The thickset, red-faced farmer woman wiped her hands on her apron, threw open the door, and marched back outside. “Get your grimy hands off our beets!” she yelled. Her wild and frizzy carrot-orange hair bounced with every angry word. “We spent the whole morning pulling those things up, and I’ll be darned if I’m going to let you gobble them all!” 

Rosilda picked a shovel up off the ground and raised it over her head, threatening to clobber the vegetable thief, who was nearly twice her size. Her children crowded in the doorway and cheered her on. “Mom-my, Mom-my!” 

The troll looked up at her in shock, as bright red beet juice ran down its chin. “Uh,” the thing grunted. “Shovel Lady hit?” 

“You’re darn right I hit,” Rosilda growled back. “Unless you drop those veggies and head back into the woods you came from.” 

The troll looked from the woman’s scowling face to the long, rusty shovel she waved menacingly overhead. It dropped the handful of beets it had been about to eat.

“Shovel Lady no hit Troll,” it mumbled as it stood up. “Troll make no trouble. Troll go.”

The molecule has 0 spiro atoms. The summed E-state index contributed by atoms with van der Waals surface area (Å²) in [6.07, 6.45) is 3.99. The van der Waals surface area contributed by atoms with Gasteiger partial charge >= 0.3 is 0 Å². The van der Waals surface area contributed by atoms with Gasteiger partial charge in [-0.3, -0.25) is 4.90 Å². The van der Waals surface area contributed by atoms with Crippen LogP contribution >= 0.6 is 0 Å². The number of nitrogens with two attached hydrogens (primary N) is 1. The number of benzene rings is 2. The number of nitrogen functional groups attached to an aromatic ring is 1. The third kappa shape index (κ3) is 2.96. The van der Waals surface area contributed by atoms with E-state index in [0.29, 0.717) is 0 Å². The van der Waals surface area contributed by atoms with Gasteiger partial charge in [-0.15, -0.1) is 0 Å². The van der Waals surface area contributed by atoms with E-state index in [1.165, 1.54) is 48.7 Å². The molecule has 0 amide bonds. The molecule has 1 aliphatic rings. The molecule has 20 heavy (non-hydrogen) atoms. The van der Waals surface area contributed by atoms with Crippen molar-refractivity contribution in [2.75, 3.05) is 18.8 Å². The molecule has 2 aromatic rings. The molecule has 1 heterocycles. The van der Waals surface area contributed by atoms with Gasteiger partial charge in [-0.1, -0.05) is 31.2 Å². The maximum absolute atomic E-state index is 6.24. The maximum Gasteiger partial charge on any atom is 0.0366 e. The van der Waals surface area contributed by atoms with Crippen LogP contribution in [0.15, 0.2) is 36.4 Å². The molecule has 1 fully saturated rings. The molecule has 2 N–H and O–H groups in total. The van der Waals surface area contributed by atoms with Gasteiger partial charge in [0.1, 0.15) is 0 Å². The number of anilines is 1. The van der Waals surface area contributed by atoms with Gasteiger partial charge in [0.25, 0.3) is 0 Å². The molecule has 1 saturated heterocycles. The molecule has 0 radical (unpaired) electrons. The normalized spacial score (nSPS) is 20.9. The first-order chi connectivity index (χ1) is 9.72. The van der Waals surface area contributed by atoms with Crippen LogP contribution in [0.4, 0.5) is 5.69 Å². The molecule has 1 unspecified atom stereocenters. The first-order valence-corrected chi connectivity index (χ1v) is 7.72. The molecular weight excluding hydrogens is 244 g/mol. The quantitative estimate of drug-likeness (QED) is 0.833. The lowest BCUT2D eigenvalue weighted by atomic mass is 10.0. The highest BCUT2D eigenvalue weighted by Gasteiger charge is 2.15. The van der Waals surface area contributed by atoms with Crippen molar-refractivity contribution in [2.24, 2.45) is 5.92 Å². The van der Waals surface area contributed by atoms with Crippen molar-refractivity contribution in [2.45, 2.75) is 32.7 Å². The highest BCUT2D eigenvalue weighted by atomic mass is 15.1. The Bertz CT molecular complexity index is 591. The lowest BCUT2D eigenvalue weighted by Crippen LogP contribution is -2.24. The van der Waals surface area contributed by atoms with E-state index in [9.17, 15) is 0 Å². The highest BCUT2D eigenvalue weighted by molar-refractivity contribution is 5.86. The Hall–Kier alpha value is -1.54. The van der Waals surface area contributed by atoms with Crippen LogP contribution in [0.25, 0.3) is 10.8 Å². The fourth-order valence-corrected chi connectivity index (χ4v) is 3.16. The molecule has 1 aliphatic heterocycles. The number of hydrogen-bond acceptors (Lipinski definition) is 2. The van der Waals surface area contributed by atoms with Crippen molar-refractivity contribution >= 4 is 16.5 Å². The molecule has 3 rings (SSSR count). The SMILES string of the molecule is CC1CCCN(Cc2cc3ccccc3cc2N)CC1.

Enter Prince Gustav. Clad in clanking, fur-trimmed armor and wielding a large, shining battle-ax, he charged at the troll on horseback. 

“Not so fast, beast!” Gustav shouted as he approached, his long blond hair flowing behind him. Without stopping his horse, he leapt from the saddle, turning himself into a human missile, and knocked the troll flat onto its back. The prince and the troll rolled through the garden in one clanking, grunting mass, smashing down freshly sprouted beet plants, until the creature finally got back to its feet and tossed Gustav off. The prince crashed through the wooden planks of the farmer’s fence but nimbly picked himself back up, ready to charge the monster again. That was when Gustav spotted the bright red beet juice around the troll’s mouth.